Rocky Mountain Memoirs

Title: Rocky Mountain Memoirs
Author: Wallace R. Hansen
Publication: The Outcrop, August 2004, p. 14

Editors’ Note: We received this article in response to Donna Anderson’s President’s Column titled “Beer, Bait, Beans…and Gas: Microcosm of Land-Use Issues” that was published in the June issue The Outcrop. We encourage other long-time RMAG members with memories that they would like to share to submit their stories for publication.

A lot of very old memories welled up when I read Donna Anderson’s President’s Column in the June 2004 issue of The Outcrop. Growing up in Salt Lake City, and while still in grade school, I had begun to collect fossils from the many formations in the nearby Wasatch Mountains, and by the early 1930s I had already decided to become a geologist. Spending parts of two summer vacations in the Green River Basin at the Walter Yose ranch near Big Piney, reinforced that notion. Possibly some RMAG members remember the Yoses—prominent local citizens of the basin and genial hosts. My chief chore on the ranch was feeding the chickens and slopping a pet pig named “Martha,” who later became pork chops and bacon. In those days the Yose property was known as “Midway Ranch,” operated by Walter C. Yose, Sr. The ranch was settled by Walter Jr.’s grandparents, and it had been an early pioneer stage stop halfway between Big Piney and nowhere. When I was there, the oil business was already thriving in the Green River Basin. The “town” of La Barge in the 1930’s was called “Tulsa,” with visions of becoming a big second to its Oklahoma namesake. An already-productive field nearby was called “Calpet,” an obvious contraction of “California Petroleum,” later the California Company.

Yose Ranch was just opposite the mouth of Dry Piney Draw, up which the Yoses ran cattle en route to the summer range in the mountains, and it was my good fortune to be along on one of those memorable summer drives. At a shack at the mouth of the draw, a lone operator had a derrick and cable tools that he cranked up occasionally to drill a few feet more of rock. This was in the height of the Great Depression, and I never learned if he drilled a successful well.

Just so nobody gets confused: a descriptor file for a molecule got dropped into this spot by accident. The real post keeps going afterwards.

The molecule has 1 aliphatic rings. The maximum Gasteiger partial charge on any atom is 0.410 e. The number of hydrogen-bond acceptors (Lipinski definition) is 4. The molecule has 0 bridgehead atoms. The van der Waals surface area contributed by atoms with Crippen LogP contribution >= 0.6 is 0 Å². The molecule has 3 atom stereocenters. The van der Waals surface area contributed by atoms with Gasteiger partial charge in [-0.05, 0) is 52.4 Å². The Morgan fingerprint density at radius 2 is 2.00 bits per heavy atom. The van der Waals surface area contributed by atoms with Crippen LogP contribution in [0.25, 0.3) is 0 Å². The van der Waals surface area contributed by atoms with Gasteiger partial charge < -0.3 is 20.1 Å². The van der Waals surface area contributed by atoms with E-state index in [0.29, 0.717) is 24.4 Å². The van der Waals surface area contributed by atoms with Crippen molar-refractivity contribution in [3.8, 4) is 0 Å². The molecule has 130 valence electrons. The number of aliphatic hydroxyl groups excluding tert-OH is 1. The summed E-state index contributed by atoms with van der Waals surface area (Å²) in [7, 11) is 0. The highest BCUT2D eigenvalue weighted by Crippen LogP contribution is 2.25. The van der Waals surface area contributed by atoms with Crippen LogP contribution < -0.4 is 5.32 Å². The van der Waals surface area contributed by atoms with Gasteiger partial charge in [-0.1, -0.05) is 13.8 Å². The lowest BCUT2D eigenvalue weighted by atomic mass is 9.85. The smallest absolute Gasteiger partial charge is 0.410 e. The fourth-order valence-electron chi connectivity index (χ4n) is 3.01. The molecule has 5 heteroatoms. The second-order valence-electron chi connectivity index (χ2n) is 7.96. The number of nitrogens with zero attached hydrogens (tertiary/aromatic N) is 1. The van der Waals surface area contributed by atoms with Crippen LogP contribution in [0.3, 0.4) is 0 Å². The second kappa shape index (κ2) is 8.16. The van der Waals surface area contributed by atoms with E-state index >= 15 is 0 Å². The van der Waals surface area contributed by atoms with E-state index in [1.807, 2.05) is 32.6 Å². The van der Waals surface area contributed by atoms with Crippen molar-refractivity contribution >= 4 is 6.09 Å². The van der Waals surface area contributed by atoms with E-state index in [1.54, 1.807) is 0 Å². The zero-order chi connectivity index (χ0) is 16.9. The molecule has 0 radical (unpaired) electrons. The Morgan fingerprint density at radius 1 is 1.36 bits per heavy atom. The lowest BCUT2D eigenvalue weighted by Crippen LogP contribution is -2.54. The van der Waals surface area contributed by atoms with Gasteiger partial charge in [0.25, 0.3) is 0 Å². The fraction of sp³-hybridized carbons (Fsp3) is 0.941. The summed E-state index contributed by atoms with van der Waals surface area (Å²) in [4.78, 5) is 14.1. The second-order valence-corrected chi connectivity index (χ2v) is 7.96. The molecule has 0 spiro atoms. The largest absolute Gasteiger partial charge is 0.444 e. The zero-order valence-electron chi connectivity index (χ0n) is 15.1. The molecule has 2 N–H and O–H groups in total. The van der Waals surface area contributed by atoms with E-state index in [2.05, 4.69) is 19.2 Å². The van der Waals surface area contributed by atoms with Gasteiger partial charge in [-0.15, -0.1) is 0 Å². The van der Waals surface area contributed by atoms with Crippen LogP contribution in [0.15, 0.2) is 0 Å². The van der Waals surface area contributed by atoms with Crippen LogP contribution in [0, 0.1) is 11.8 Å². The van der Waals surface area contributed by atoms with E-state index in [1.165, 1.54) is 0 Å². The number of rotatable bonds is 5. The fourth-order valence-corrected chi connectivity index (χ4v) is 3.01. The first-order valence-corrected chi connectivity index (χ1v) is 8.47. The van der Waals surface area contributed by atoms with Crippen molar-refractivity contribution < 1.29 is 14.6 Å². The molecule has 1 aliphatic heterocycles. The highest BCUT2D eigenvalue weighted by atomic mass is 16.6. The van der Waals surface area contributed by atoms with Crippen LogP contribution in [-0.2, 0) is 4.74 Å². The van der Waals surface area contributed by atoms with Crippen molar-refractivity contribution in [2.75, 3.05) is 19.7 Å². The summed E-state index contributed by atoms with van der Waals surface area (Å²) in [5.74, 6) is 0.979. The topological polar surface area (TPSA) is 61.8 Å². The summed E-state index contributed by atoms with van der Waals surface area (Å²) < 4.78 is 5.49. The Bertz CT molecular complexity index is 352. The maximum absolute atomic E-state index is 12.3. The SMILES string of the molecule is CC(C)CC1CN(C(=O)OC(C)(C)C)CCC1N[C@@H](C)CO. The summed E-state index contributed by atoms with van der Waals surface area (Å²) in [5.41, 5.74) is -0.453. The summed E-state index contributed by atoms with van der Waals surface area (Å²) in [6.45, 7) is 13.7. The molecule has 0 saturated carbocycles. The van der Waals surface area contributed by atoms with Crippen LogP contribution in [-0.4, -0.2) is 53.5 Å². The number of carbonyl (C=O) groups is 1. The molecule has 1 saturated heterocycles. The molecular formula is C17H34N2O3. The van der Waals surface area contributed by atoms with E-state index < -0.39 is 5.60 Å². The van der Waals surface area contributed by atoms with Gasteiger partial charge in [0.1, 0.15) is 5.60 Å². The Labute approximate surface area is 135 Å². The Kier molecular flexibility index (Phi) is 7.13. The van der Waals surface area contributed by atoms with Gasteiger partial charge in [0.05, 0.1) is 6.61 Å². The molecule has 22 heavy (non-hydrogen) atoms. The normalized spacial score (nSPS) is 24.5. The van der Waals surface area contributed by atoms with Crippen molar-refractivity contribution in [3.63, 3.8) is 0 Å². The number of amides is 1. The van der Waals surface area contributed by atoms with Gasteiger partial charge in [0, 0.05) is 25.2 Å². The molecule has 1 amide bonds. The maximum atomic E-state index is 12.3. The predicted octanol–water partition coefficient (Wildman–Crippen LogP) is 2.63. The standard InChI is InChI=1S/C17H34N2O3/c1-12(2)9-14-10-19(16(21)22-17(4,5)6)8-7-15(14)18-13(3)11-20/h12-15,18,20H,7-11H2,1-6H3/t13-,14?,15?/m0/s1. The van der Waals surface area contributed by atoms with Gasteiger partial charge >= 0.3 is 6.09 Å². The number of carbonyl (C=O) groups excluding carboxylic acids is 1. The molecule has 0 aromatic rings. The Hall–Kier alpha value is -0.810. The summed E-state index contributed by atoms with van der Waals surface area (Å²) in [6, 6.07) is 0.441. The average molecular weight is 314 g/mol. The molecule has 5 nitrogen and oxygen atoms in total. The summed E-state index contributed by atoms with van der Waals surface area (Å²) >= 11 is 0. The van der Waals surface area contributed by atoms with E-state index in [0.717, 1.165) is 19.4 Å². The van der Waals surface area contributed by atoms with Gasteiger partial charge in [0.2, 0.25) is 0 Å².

Walter Jr. and I made many one-day forays on foot and horseback exploring the nearby sage-covered mesas and hinterland, and as school kids we were thrilled to find some beautifully preserved “high-spired fossil shells” (goniobasis) in a bed of limestone and other gastropods (viviparus) inside oncolites, in what had to be a Green River tongue in the Wasatch Formation. Of course, we didn’t know that at the time. We also happened onto some well-preserved mammal teeth and bones.

The Yoses also had a ranch down along La Barge Creek, and I once went there with Walter and his dad to attend to some chores where, despite great swarms of horseflies, we found neat little pentacrinus columnals (in the Twin Creek Formation) that looked like tiny starfish, and at that time I was sure they were.

Then, en route back to Midway Ranch, Walter Sr. stopped off, as he sometimes did, at the local bar in Tulsa for a swig of liquid emoluments and a bit of gossip, while Walter Jr. and I waited in the truck. U.S. Highway 189 in those days was unpaved dirt, and the truck’s windows were well coated with old dried mud and dust from many miles of travel. Sure that Mr. Yose would be pleasantly surprised, I carefully cleaned it all off, anticipating at least a nod of approval, but when he climbed back aboard and started down the road, looking left and thinking the window was rolled down, he spat a big chaw of tobacco juice all over my clean glass.